Wednesday, March 28, 2001

The Email Quandary

If you're like me, you probably spend a significant proportion of your working hours reading and writing email. The problem is, like most modern marvels of office automation, email can end up increasing, rather than decreasing work.

Even in our small (eight person) organization, we have a radically divergent continuum of email use. Everyone uses email, but some use it just for external communications, while others use it to communicate with an officemate who's 10 feet away. I'm sure that the problem is worse in larger organizations.

The email-centric often treat email like a guided missile: launch it via cc:, and it will use its heatseeker warhead to home in on the correct target. That's just not the case. Email works as a "fire-and-forget" communications medium under the following circumstances:

1) If the author is ending a discussion
2) If the author is opening a discussion that is expected to be very short, e.g. 1-2 exchanges
3) If the author is opening a discussion that is expected to be very long, e.g. a week or more
4) If the author is participating in a free-form discussion which none of the participants wants to end
5) If the email is completely self-contained

By the way, points 4 and 5 explain why email is so incredibly popular as a medium for leisure communication. I've lost count of the jokes, funny stories, Darwin Awards, and LEGO pornography that I've received over the years.

Email is the wrong medium for any complex, interactive discussion that you want to resolve in less than an hour. For these discussions, you need to speak in person, or over the telephone. Any discussion that goes through more than 3 exchanges back and forth should probably be switched to phone or in person.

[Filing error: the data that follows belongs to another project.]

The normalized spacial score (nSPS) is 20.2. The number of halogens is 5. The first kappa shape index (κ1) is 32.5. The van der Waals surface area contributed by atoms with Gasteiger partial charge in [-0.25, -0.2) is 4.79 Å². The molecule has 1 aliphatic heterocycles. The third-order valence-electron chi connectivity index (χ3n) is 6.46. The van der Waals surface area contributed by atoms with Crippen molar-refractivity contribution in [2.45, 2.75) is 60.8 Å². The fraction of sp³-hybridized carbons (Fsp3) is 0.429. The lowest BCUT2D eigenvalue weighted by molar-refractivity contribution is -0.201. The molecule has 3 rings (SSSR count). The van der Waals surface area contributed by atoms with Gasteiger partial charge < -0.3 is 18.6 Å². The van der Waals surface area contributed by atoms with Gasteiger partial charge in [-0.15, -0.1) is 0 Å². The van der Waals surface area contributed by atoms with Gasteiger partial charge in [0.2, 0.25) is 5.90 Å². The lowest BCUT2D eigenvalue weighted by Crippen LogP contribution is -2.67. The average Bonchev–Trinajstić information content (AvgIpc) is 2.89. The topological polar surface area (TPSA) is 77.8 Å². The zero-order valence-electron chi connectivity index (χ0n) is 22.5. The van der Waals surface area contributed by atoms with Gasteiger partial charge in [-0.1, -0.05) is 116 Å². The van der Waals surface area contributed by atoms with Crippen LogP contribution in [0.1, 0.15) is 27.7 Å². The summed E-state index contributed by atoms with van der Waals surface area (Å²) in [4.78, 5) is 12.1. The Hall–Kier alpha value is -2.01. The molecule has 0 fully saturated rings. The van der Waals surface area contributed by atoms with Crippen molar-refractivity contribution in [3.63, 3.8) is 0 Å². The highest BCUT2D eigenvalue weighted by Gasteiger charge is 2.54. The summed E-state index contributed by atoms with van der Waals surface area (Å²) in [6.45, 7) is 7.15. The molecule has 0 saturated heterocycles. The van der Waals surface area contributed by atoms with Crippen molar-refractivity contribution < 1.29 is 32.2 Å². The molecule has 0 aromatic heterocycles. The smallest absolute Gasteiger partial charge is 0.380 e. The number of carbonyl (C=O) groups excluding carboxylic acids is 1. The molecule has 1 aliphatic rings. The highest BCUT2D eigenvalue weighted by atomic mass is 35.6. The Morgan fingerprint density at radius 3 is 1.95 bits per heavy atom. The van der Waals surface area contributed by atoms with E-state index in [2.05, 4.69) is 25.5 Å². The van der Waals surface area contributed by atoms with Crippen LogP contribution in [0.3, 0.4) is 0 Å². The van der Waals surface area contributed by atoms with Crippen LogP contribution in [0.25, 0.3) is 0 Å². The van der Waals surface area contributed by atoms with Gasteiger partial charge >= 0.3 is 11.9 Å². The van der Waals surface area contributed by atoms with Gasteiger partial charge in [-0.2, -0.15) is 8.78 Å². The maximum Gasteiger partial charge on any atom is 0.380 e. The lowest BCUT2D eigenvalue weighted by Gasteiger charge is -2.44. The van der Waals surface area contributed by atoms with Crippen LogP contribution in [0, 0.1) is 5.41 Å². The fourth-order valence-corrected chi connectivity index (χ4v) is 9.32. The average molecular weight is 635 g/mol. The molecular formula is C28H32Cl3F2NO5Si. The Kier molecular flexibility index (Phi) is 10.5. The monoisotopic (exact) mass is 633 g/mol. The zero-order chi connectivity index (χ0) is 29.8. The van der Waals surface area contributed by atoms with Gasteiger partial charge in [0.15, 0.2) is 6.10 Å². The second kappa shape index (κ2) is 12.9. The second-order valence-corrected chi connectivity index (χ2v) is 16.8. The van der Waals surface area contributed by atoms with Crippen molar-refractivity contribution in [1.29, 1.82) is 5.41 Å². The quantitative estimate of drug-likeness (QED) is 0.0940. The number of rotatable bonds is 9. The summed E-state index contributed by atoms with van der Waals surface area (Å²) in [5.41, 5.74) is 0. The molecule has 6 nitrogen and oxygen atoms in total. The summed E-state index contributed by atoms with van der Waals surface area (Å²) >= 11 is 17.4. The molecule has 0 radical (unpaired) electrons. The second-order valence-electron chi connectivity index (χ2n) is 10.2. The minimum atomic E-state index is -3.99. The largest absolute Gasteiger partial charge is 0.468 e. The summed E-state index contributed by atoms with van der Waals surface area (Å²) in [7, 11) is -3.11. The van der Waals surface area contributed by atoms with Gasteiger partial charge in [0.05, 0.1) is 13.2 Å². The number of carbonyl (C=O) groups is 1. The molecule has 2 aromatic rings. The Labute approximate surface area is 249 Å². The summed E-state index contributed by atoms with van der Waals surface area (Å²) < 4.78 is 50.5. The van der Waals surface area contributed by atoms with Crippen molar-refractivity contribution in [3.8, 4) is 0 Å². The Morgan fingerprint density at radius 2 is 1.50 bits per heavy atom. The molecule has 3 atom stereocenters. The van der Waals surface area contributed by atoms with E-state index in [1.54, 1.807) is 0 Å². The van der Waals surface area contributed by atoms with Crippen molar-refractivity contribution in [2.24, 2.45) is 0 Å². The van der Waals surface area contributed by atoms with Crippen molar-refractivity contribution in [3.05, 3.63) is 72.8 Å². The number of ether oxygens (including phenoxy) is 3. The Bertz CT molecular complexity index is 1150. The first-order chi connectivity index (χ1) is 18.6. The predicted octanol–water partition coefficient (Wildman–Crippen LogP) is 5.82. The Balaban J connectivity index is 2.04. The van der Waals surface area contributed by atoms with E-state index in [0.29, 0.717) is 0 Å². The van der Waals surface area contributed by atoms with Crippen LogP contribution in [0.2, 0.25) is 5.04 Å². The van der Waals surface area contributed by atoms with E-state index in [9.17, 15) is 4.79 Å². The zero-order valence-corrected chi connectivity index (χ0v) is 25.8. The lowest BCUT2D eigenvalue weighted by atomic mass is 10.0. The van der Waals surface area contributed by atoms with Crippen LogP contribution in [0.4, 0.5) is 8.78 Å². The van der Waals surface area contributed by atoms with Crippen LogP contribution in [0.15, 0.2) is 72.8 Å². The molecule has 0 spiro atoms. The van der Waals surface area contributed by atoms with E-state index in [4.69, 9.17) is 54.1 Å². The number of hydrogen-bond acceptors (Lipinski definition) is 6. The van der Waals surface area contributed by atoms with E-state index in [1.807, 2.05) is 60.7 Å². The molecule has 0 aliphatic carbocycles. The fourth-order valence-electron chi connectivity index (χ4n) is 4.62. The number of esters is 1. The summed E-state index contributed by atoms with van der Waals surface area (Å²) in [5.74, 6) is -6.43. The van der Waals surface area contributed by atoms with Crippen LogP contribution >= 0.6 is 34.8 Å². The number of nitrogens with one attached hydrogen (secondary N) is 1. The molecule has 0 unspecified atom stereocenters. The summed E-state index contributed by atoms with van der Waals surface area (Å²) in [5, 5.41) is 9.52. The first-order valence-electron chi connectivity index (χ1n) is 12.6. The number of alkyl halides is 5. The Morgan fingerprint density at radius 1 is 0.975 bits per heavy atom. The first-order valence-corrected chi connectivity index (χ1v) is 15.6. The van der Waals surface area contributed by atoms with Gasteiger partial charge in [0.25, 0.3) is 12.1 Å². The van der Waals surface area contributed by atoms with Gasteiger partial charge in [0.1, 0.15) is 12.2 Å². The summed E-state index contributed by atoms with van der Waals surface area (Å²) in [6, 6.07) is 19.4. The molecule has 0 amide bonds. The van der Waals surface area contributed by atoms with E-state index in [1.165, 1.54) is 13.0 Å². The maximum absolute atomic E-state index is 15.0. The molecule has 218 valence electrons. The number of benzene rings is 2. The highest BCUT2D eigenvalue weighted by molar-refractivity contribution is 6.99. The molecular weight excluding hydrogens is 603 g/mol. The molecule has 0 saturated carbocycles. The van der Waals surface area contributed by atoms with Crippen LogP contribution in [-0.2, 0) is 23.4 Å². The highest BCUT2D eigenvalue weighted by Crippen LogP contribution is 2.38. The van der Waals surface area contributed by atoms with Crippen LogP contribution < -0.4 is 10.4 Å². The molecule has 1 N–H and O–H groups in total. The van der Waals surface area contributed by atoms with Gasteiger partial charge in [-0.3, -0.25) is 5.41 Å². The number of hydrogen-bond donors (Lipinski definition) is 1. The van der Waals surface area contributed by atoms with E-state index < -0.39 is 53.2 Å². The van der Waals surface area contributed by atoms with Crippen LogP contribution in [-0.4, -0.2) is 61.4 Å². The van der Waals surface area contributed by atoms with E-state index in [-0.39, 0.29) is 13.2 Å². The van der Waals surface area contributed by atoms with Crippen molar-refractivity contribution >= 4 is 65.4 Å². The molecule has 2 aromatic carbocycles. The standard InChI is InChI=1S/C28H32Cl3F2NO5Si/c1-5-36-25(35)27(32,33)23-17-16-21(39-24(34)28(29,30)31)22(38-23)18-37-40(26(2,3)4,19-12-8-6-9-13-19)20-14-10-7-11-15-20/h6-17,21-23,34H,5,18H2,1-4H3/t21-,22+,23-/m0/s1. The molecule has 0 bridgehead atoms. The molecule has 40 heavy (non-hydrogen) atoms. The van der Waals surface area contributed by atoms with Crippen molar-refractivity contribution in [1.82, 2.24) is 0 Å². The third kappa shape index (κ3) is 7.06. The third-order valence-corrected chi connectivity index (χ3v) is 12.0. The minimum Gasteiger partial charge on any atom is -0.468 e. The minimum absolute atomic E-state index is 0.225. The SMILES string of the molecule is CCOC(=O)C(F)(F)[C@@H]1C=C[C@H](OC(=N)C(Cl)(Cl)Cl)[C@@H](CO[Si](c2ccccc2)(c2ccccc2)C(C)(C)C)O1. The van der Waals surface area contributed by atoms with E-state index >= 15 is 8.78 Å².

So when you're tempted to hit the "Reply All" button, remember to do a few things:

1) Use a meaningful subject line
2) Clearly delineate action items
3) Attach an individual person's name to each action item
4) Ask yourself if you really need to send it.

I won't be able to publish on Thursday or Friday, since we'll be moving our office, but we'll resume our regularly scheduled ranting on Monday.

Tuesday, March 27, 2001

Thinking like a startup

To start a successful company in a down economy, you have to think like a startup.

This advice may seem absurd, but it is essential--and little followed.

Throughout history, successful entrepreneurs have followed a few simple rules like minimizing your costs and focusing fanatically on revenue-generating activities. These time-tested rules applied to any situation, from opening a lemonade stand to starting a legal practice.

During the Internet bubble, however, the new wave of "entrepreneurs" abandoned these rules, and started thinking like big companies.

Big companies are run differently from startups. Their style isn't necessarily better or worse (I may never want to work for a bi company, but there are plenty of people who would, and furthermore, would hate the startup existence), just adapted to their circumstances.

Big companies think strategically; startups think tactically.

A big company has to focus on big successes; small victories are mere rounding errors in the quarterly filings. That means placing bets on strategic initiatives and having the patience to wait for results. Hewlett-Packard spent billions over several years to become a PC powerhouse.

A startup has to focus on getting quick revenues. This often means settling for smaller but more readily attainable wins, and avoiding any projects with long payback periods. But having the flexibility to win small victories lets a startup try a lot of different things to experiment its way to a big success.

Big companies invest for the long term; startups minimize costs

A big company will make capital investments that reduce the variable costs of manufacturing a product with a 5-year life cycle.